Link Reit buys three prime shopping centres in Sydney as Australia relaxes Covid-19 curbs

·4-min read

Link Reit has invested in three retail properties in Sydney, in a diversification move after Asia’s largest real investment trust reported its second-worst annual revenue growth.

The Hong Kong-based company paid A$538.2 million (US$398 million) for 50 per cent of a trio of assets comprising the Queen Victoria Building (QVB), the Strand Arcade and The Galeries in Sydney, according to a statement released late on Sunday.

“The acquisition of this prime retail portfolio is part of our Vision 2025 growth strategy to diversify and improve our portfolio mix,” Link’s chairman Nicholas Allen said. “We are excited to have captured an opportune moment to invest in these iconic Australian retail assets.”

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The diversification followed a 0.2 per cent rise in Link’s fiscal 2021 revenue for the 12 months ended in March, which grew to HK$10.74 billion (US$1.38 billion), the smallest annual increase since 2019, according to Refinitiv’s data. Australia offers an attractive investment opportunity for Link, as the government gradually relaxes Covid-19 travel restrictions and opens the nation’s borders to international travellers after inoculating 80 per cent of the adult population, a policy which may spur “sales and leasing activity in the hospitality, large-format retail and defensive industrial segments,” according to Colliers.

A view of the interior of the Strand Arcade in Sydney on Monday, October 11, 2021. Photo: Bloomberg.
A view of the interior of the Strand Arcade in Sydney on Monday, October 11, 2021. Photo: Bloomberg.

“The rare portfolio, sitting in the heart of Sydney CBD, was offered to the market for the first time,” said Link’s chief executive George Hongchoy. “Given the high occupancy rate filled with leading Australian and international brands, the portfolio is well-positioned to capture the retail rebound with the improving consumption sentiment in the country. Coupled with the strategic partnership with a leading retail asset manager in Australia, we believe both parties will jointly enhance the portfolio to ensure these landmark assets will deliver the best retail experience to all shoppers and unlock their long-term growth potential.”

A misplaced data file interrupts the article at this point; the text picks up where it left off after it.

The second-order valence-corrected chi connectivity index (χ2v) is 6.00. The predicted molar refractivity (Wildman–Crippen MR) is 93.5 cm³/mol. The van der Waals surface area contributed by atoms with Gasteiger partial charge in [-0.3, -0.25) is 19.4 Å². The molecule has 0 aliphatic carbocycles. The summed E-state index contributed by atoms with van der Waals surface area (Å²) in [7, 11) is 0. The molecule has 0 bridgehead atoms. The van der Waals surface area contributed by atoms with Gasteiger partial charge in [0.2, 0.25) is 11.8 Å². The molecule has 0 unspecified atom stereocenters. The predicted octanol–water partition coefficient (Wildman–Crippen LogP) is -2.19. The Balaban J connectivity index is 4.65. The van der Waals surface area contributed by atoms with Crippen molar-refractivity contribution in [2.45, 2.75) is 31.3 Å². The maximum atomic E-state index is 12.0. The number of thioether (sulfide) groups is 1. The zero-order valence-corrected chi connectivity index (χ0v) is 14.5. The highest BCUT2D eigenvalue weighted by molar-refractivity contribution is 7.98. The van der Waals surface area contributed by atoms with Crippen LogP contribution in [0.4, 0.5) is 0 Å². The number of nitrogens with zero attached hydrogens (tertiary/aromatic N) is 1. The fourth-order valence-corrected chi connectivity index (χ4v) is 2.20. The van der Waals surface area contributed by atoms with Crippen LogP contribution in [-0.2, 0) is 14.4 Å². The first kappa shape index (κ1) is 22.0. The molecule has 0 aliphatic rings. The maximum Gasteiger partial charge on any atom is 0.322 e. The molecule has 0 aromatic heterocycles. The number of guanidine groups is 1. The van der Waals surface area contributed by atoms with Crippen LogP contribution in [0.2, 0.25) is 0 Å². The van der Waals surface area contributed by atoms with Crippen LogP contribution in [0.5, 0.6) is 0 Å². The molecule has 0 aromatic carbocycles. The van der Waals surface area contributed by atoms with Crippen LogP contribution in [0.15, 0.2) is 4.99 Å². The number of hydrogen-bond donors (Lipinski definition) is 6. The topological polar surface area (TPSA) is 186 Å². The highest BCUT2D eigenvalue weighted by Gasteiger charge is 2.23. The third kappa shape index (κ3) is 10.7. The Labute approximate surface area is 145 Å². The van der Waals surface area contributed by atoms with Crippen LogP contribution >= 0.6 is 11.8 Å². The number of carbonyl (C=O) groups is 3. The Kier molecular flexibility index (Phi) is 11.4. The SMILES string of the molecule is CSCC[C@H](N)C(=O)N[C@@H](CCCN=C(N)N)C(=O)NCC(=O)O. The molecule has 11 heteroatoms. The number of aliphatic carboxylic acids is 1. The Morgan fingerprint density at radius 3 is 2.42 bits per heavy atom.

The Australian government is allowing citizens to travel abroad without requiring permission, while skilled workers and international students are poised to be allowed to enter the country by the end of the year. The relaxation of the curbs is providing optimism to Australian property market, Colliers said,

The interior of the Queen Victoria Building (QVB), featuring the Great Australian Clock, one of two mechanical clocks that make up the central attractions in the building. Photo: Shutterstock.
The interior of the Queen Victoria Building (QVB), featuring the Great Australian Clock, one of two mechanical clocks that make up the central attractions in the building. Photo: Shutterstock.

“With the path out of Covid-19 restrictions announced in Australia and a significant easing of control measures to look forward to once vaccination rates reach satisfactory levels, we are seeing a renewed sense of optimism in the market,” said John Marasco, managing director, capital markets and investment services, Australia and New Zealand at Colliers.

The property portfolio had a combined occupancy rate of 94.3 per cent in October, Link said. QVB, a heritage-listed building that was completed in 1898, offers 13,912 square metres (149,747 square feet) of gross lettable area across four floors, featuring such retailers as Coach and Bally. It is the second-most visited landmark in the city after the Sydney Opera House.

The Strand Arcade, another heritage-listed retail arcade built in 1892, offers 5,723 square metres of gross lettable area across three floors. The Galeries is positioned as a lifestyle and cultural destination for fashion, art and dining.

The Strand and the QVB ranked the first and second in terms of retail sales in Australia last year, Link said.

The acquisition, scheduled for completion in the first half of 2022, will be fully funded through its cash resources and debt facilities. Upon completion, Link’s ratio of debt to total assets will increase from 20.1 per cent to 21.4 per cent.

Prior to the acquisition of the Sydney assets, Link Reit’s latest purchases were the Happy Valley Shopping Mall in Guangzhou, China in June and a 50 per cent interest in Shanghai Qibao Vanke Plaza in Shanghai in February. In the last financial year, Link Reit bought two office buildings – 100 Market Street in Sydney and The Cabot in London.

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